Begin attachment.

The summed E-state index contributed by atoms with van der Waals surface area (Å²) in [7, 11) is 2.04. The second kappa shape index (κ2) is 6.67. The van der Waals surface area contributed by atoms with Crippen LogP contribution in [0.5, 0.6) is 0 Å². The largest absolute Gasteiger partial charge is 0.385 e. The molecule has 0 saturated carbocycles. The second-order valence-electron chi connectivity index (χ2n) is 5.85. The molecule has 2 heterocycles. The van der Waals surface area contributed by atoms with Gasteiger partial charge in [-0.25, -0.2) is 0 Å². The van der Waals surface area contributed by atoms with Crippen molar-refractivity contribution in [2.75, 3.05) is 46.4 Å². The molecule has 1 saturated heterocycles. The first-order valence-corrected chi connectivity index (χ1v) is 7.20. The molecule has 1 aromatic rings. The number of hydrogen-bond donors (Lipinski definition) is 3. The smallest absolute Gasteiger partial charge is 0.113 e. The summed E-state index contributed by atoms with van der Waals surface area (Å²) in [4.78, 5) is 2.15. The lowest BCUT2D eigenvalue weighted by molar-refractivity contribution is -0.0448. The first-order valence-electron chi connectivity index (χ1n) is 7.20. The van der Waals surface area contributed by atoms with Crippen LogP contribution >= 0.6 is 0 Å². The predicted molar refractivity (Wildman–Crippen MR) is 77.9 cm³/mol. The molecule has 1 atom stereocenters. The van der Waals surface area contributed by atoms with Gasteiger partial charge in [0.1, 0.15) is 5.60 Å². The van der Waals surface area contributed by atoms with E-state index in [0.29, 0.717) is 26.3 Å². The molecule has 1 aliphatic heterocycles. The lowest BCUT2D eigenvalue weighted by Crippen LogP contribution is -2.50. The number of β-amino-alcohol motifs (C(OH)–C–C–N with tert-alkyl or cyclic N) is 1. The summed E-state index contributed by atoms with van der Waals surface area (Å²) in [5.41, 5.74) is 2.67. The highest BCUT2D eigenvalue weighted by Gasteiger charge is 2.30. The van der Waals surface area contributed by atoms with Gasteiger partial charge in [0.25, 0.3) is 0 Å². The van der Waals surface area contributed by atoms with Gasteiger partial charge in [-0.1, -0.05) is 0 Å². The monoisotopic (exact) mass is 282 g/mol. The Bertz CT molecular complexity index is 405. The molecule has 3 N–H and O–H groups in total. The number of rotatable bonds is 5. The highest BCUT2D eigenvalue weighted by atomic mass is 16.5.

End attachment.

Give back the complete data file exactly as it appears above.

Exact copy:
The summed E-state index contributed by atoms with van der Waals surface area (Å²) in [7, 11) is 2.04. The second kappa shape index (κ2) is 6.67. The van der Waals surface area contributed by atoms with Crippen LogP contribution in [0.5, 0.6) is 0 Å². The largest absolute Gasteiger partial charge is 0.385 e. The molecule has 0 saturated carbocycles. The second-order valence-electron chi connectivity index (χ2n) is 5.85. The molecule has 2 heterocycles. The van der Waals surface area contributed by atoms with Gasteiger partial charge in [-0.25, -0.2) is 0 Å². The van der Waals surface area contributed by atoms with Crippen molar-refractivity contribution in [2.75, 3.05) is 46.4 Å². The molecule has 1 saturated heterocycles. The first-order valence-corrected chi connectivity index (χ1v) is 7.20. The molecule has 1 aromatic rings. The number of hydrogen-bond donors (Lipinski definition) is 3. The smallest absolute Gasteiger partial charge is 0.113 e. The summed E-state index contributed by atoms with van der Waals surface area (Å²) in [4.78, 5) is 2.15. The lowest BCUT2D eigenvalue weighted by molar-refractivity contribution is -0.0448. The first-order valence-electron chi connectivity index (χ1n) is 7.20. The van der Waals surface area contributed by atoms with Crippen LogP contribution >= 0.6 is 0 Å². The predicted molar refractivity (Wildman–Crippen MR) is 77.9 cm³/mol. The molecule has 1 atom stereocenters. The van der Waals surface area contributed by atoms with Gasteiger partial charge in [0.1, 0.15) is 5.60 Å². The van der Waals surface area contributed by atoms with E-state index in [0.29, 0.717) is 26.3 Å². The molecule has 1 aliphatic heterocycles. The lowest BCUT2D eigenvalue weighted by Crippen LogP contribution is -2.50. The number of β-amino-alcohol motifs (C(OH)–C–C–N with tert-alkyl or cyclic N) is 1. The summed E-state index contributed by atoms with van der Waals surface area (Å²) in [5.41, 5.74) is 2.67. The highest BCUT2D eigenvalue weighted by Gasteiger charge is 2.30. The van der Waals surface area contributed by atoms with Gasteiger partial charge in [0.25, 0.3) is 0 Å². The van der Waals surface area contributed by atoms with Gasteiger partial charge in [-0.1, -0.05) is 0 Å². The monoisotopic (exact) mass is 282 g/mol. The Bertz CT molecular complexity index is 405. The molecule has 3 N–H and O–H groups in total. The number of rotatable bonds is 5. The highest BCUT2D eigenvalue weighted by atomic mass is 16.5.